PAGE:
Restaurants repeat calls for hiked price ceilings

4. Picture
A worker serves a traditional meal at an Amman restaurant. (Photo: Ameer Khalifeh/Jordan News)
AMMAN — Workers in restaurants preparing traditional meals urged the government to accept their call to raise their price ceilings, in view of a rise in production costs following the COVID-19 pandemic and Russia’s war on Ukraine.اضافة اعلان

Last month, the Jordanian Union of Restaurants and Confectionery Proprietors called on the government to raise the prices of traditional meals by 30 to 40 percent, equivalent to 200 fils, but insisted that that it did not “want to infringe on the peoples’ livelihood”.

During an emergency meeting to determine the extent of the damage sustained by providers of traditional foods and the next steps needed to “manage” prices, the union also called on the government to exempt traditional restaurants from paying fees on purchases, raise customs and sales tax on imported frozen chicken, and exempt animal feed from customs duties.

It called for setting price ceilings on suppliers and passing measures to combat monopolies.

The union also called on the government to direct the Social Security Corporation to cap monthly deduction rates from restaurant owners, in addition to stopping legal procedures against establishments operating in the sector, while giving them an opportunity to correct their conditions.

On Wednesday, Shawarma stand worker Mohammad Ghaith said the profit generated by the restaurants preparing traditional meals “is almost non-existent”.

“The significant increase in foodstuff prices depleted our profit,” he explained.

He said that restaurant owners have “considerable obligations and commitments, including rent, bills, and salaries, but what made the situation worse for them is the increase in foodstuff prices.”

Ahmad Hatem, another restaurant worker, said that the absence of profit “greatly affects workers, like myself”.

He explained that restaurant owners may be forced to scale back on staff and other expenses, which may “force them to dismiss workers”.

“The economic situation is still precarious, and we are aware of this, and that is why we demand a reasonable price hike that helps restaurant owners to stand on their feet back again, but in such a way that would not affect the people,” he added.

However, man-in-the-street insisted that salvaging the traditional restaurant business should not come out of people’s pockets.

Ali Sbeihi said that hiking the prices “is not an appropriate solution because many people will be reluctant to frequent these restaurants.”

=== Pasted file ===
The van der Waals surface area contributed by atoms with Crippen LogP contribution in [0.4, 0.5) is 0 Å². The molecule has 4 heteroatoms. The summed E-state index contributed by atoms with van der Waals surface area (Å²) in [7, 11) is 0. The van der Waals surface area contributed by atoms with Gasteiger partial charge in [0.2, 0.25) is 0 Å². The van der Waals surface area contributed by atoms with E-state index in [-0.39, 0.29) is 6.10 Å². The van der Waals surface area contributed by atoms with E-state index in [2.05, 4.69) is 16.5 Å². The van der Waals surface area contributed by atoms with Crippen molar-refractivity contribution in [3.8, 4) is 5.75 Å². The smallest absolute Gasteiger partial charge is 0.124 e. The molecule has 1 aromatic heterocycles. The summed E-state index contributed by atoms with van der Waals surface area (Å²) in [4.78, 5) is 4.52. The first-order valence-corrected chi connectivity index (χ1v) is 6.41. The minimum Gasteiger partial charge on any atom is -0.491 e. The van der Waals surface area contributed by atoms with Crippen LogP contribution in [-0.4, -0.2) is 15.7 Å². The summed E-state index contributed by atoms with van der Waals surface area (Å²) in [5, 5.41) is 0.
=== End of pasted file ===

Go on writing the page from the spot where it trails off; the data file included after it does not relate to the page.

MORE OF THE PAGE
“Generally, there is a weakness in the people’s purchasing power, and what is happening to restaurants and other businesses is not the people’s fault.”

“The government should find a solution out of the economic crisis,” he said.

Amer Yaseen said that “priorities have changed, and eating in restaurants is no longer a priority for the majority of citizens, as it used to be in the past.”

“The difficult economic conditions and the fluctuation in the political situation in the world require citizens to preserve their money in anticipation of any emergency,” he speculated.

Omar Al-Awwad, the head of the Jordanian Union of Restaurants and Confectionery Proprietors, said that “the prices of restaurant meals are expected to rise soon”.

He said that a “satisfactory solution will be reached between the union and the Ministry of Industry, Trade and Supply,” but did not elaborate further on the reason for his optimism.

He threatened escalatory steps, if restaurants were not allowed to increase their prices.

“In the event that the talks fail, and I rule that out, we will take some steps to escalate the situation,” he said. He said by law, “we are allowed to file a case against the ministry and we are allowed to hold a sit-in at the door of the ministry until we reach a solution.”

According to Awwad, it is early to discuss the escalatory steps further. “I am sure that there will be a solution that will satisfy the union, the ministry and the consumer.”

The head of the Public Services Committee in the Senate, Mustafa Hamarneh, told Jordan News that “the demands of restaurant owners were summed up in raising the limits of the pricing list for the meals they serve.”

“This was rejected by the Ministry of Industry and Trade because of its impact on consumers,” he said.

According to Al-Mamlaka TV, the head of the Amman Chamber of Commerce, Khalil Haj Tawfiq, spoke of “solutions” to deal with the demands of raising the prices of meals in traditional restaurants, in light of the significant increase in food prices globally.

Tawfiq said that a meeting was held on Saturday, with “thousands of owners of traditional restaurants in the presence of the secretary-general of the Ministry of Industry, Trade, and Supply and the technical team of the ministry concerned with studying costs and prices.”

“Following the meeting, a technical committee was formed on Tuesday to reach consensus on the prices of meals in these restaurants,” he said.

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